The group is also running training programs for its members in the soft skills of public speaking, media communication, and dealing with widespread public misperceptions about radiation.
Here we go again
On the other hand, it is completely understandable that young people are frustrated with what the current global leadership of the industry has done to it. The public now looks at nuclear energy and ticks off the three major nuclear accidents – Three Mile Island, Chernobyl, and Fukushima like they were three manifestations of the devil incarnate. Anti-nuclear groups produce an outpouring of online content saying that another “Fukushima” is inevitable and that all nuclear reactors should be closed permanently and right now.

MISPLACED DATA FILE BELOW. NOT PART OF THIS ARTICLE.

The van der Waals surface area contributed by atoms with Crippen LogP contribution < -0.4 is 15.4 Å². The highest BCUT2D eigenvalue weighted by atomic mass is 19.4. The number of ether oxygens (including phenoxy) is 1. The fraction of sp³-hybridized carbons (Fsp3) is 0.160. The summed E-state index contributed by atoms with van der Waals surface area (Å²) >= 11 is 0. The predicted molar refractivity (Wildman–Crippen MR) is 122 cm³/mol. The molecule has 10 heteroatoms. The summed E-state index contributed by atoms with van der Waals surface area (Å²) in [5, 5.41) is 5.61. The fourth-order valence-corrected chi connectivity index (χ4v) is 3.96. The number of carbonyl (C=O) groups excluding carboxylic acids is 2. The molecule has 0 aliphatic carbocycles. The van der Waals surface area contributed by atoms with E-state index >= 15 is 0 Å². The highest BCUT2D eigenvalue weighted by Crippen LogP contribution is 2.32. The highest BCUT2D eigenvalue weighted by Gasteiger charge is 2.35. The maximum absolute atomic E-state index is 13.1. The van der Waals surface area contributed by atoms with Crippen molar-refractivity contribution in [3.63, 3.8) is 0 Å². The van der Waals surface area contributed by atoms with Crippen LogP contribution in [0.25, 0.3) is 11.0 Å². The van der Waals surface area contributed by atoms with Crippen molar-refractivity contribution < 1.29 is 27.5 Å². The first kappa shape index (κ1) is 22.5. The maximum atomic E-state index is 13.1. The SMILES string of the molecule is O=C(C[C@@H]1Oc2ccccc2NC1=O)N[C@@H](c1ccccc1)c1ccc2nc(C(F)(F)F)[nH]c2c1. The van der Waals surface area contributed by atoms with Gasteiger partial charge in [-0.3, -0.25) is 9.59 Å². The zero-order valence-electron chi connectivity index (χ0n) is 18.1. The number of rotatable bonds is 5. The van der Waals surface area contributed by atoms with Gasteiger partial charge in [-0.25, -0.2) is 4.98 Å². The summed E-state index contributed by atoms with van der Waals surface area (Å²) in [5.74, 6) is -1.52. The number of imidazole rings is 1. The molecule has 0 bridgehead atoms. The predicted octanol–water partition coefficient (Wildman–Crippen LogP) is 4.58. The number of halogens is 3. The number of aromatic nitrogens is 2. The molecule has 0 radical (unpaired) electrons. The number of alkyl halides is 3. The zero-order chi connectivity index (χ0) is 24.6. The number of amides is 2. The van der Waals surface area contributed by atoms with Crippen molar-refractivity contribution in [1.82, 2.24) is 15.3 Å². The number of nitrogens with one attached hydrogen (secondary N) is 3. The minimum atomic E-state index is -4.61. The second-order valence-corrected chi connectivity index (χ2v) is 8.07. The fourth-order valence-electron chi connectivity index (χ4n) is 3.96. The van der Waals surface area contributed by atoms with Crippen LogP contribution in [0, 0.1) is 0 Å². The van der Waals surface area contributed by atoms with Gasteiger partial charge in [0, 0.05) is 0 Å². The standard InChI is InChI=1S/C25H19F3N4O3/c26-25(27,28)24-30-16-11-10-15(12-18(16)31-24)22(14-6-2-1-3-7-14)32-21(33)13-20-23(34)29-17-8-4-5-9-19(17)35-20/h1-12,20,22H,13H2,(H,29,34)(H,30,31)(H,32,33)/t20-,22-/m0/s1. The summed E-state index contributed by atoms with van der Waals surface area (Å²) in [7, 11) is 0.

After watching what’s happening in Germany and Switzerland, where nukes are being closed despite engineering practices that are among the best in the world, is it any wonder that NAYGN members might be having second thoughts about they chosen field?
So their legitimate question as more news comes out of Fukushima on lessons learned is “how many times does the industry have to make the same mistakes?” By this they are referring to a lack of independence for the nuclear regulatory function and taking probabilistic risk seriously among other things.
The accident that launched 1,000 reports
It may not be immediately reassuring to NAYGN members, but the nuclear industry is pedal to the metal to get on top of what happened at Fukushima and figure out what went wrong, why, and how to prevent another accident like it.
For instance, a report by the government of Japan to the IAEA on lessons learned so far about the Fukushima accident indicates the need for more independence for the nuclear regulatory agency and better emergency preparedness for reactors in earthquake zones.